Bandage gives immediate relief for a wound, but it is no cure for the deep malady -- if there is one within. Finance Minister P Chidambaram's budgetary move to waive off farm loans is like a bandage for an AIDS lesion. It may sooth the casual observer's sensitivity to an eyesore, but would it help the patient? What is the doctor's opinion and what damage shall be caused because of the cover up?
In Chhattisgarh, the problem is slightly complicated.
There is a general inability to acknowledge the lesion. There is no diagnosis here really; this may well be cancer or just dermatitis. There is fear of revelation through a biopsy -- because a biopsy implies that cancer is a consideration.
And so we have public feeling being expressed by intellectuals on a public forum, which is not supported by any scientific fact. Is it acceptable? It does take away the possibility of a cure.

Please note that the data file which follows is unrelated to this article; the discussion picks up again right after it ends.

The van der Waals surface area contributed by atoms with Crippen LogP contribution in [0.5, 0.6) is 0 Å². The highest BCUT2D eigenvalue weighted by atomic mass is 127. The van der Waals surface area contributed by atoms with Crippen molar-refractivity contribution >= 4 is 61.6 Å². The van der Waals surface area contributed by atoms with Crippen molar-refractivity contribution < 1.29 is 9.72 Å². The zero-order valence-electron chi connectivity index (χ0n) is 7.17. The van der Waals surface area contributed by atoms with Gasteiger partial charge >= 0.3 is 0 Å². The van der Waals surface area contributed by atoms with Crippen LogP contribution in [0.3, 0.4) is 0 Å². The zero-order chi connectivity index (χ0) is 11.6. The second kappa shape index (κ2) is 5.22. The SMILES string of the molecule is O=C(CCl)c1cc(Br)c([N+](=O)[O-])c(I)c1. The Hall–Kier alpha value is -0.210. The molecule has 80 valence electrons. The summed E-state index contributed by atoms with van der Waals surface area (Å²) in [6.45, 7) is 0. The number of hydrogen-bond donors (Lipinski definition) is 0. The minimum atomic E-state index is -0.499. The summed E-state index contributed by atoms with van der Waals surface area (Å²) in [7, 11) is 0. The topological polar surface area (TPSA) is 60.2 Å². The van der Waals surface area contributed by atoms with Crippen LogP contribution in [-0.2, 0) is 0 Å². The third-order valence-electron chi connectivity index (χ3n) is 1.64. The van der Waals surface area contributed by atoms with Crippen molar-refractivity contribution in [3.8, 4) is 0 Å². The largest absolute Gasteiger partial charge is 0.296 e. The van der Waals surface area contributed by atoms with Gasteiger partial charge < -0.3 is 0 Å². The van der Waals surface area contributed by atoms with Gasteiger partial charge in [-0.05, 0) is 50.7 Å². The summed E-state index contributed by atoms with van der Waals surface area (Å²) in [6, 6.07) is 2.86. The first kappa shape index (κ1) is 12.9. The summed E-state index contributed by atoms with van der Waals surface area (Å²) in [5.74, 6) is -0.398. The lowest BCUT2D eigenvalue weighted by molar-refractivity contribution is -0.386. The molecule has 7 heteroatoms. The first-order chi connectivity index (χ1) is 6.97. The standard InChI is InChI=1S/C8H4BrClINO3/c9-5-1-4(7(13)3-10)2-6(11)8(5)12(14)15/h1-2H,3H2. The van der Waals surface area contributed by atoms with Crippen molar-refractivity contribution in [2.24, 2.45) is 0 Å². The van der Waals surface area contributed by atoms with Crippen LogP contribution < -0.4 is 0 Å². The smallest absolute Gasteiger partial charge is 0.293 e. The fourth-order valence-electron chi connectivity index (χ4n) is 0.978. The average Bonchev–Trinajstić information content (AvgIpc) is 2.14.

So shall we say a small prayer, take courage in our hands and open our eyes to reality?
The issue of farmer suicide has been in public domain since a decade, thanks to journalists like P Sainath. But Chhattisgarh was never highlighted as a problem state. It is a new state after all. Relief packages for farmers have till date gone only to four states -- Maharashtra, Andhra Pradesh, Karnataka and Kerala.
Figures tell their own story -- a worrying story. According to National Crime Record Bureau data of 2006, Maharashtra topped the number of farmer suicides with a figure of 4453 deaths followed by Andhra Pradesh with 2607 farmer suicides. Karnataka came third with 1720 deaths.